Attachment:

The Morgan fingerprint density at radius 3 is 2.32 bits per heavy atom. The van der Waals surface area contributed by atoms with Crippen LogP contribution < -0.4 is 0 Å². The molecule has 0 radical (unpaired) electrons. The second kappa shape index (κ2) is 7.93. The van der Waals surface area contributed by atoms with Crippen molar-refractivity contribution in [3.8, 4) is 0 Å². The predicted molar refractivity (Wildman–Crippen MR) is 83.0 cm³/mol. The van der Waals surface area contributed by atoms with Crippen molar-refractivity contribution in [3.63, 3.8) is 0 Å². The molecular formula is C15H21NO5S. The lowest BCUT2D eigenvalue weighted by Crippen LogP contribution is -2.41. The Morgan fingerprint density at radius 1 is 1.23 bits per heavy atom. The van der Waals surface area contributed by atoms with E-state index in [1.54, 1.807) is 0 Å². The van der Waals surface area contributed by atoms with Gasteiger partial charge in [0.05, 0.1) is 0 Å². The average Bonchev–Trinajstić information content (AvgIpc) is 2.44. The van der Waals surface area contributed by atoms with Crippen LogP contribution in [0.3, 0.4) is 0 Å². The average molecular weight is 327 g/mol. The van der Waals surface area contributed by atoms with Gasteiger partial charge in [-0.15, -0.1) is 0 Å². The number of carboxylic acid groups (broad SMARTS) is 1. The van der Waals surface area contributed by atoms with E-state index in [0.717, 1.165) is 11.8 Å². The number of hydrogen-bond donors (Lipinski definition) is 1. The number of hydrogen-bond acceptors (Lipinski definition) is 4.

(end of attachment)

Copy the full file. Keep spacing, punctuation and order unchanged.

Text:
The Morgan fingerprint density at radius 3 is 2.32 bits per heavy atom. The van der Waals surface area contributed by atoms with Crippen LogP contribution < -0.4 is 0 Å². The molecule has 0 radical (unpaired) electrons. The second kappa shape index (κ2) is 7.93. The van der Waals surface area contributed by atoms with Crippen molar-refractivity contribution in [3.8, 4) is 0 Å². The predicted molar refractivity (Wildman–Crippen MR) is 83.0 cm³/mol. The van der Waals surface area contributed by atoms with Crippen molar-refractivity contribution in [3.63, 3.8) is 0 Å². The molecular formula is C15H21NO5S. The lowest BCUT2D eigenvalue weighted by Crippen LogP contribution is -2.41. The Morgan fingerprint density at radius 1 is 1.23 bits per heavy atom. The van der Waals surface area contributed by atoms with E-state index in [1.54, 1.807) is 0 Å². The van der Waals surface area contributed by atoms with Gasteiger partial charge in [0.05, 0.1) is 0 Å². The average Bonchev–Trinajstić information content (AvgIpc) is 2.44. The van der Waals surface area contributed by atoms with Crippen LogP contribution in [0.3, 0.4) is 0 Å². The average molecular weight is 327 g/mol. The van der Waals surface area contributed by atoms with Gasteiger partial charge in [-0.15, -0.1) is 0 Å². The number of carboxylic acid groups (broad SMARTS) is 1. The van der Waals surface area contributed by atoms with E-state index in [0.717, 1.165) is 11.8 Å². The number of hydrogen-bond donors (Lipinski definition) is 1. The number of hydrogen-bond acceptors (Lipinski definition) is 4.